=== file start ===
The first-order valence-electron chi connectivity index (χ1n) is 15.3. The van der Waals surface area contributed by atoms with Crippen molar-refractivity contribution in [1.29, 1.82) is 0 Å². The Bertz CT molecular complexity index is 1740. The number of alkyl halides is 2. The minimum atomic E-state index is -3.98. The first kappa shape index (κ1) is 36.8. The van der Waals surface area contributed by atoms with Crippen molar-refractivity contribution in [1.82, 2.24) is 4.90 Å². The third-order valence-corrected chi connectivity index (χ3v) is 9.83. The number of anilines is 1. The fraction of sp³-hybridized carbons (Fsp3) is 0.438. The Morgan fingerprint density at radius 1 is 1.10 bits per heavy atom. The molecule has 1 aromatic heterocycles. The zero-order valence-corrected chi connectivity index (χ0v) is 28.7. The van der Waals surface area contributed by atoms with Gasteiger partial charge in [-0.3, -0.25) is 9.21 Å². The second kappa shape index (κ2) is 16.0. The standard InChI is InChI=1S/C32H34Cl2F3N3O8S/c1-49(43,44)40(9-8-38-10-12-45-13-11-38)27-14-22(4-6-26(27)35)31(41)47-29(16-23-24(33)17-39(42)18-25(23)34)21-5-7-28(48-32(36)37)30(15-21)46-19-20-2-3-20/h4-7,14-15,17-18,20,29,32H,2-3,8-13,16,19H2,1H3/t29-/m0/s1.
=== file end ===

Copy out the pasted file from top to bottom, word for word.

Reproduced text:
The first-order valence-electron chi connectivity index (χ1n) is 15.3. The van der Waals surface area contributed by atoms with Crippen molar-refractivity contribution in [1.29, 1.82) is 0 Å². The Bertz CT molecular complexity index is 1740. The number of alkyl halides is 2. The minimum atomic E-state index is -3.98. The first kappa shape index (κ1) is 36.8. The van der Waals surface area contributed by atoms with Crippen molar-refractivity contribution in [1.82, 2.24) is 4.90 Å². The third-order valence-corrected chi connectivity index (χ3v) is 9.83. The number of anilines is 1. The fraction of sp³-hybridized carbons (Fsp3) is 0.438. The Morgan fingerprint density at radius 1 is 1.10 bits per heavy atom. The molecule has 1 aromatic heterocycles. The zero-order valence-corrected chi connectivity index (χ0v) is 28.7. The van der Waals surface area contributed by atoms with Gasteiger partial charge in [-0.3, -0.25) is 9.21 Å². The second kappa shape index (κ2) is 16.0. The standard InChI is InChI=1S/C32H34Cl2F3N3O8S/c1-49(43,44)40(9-8-38-10-12-45-13-11-38)27-14-22(4-6-26(27)35)31(41)47-29(16-23-24(33)17-39(42)18-25(23)34)21-5-7-28(48-32(36)37)30(15-21)46-19-20-2-3-20/h4-7,14-15,17-18,20,29,32H,2-3,8-13,16,19H2,1H3/t29-/m0/s1.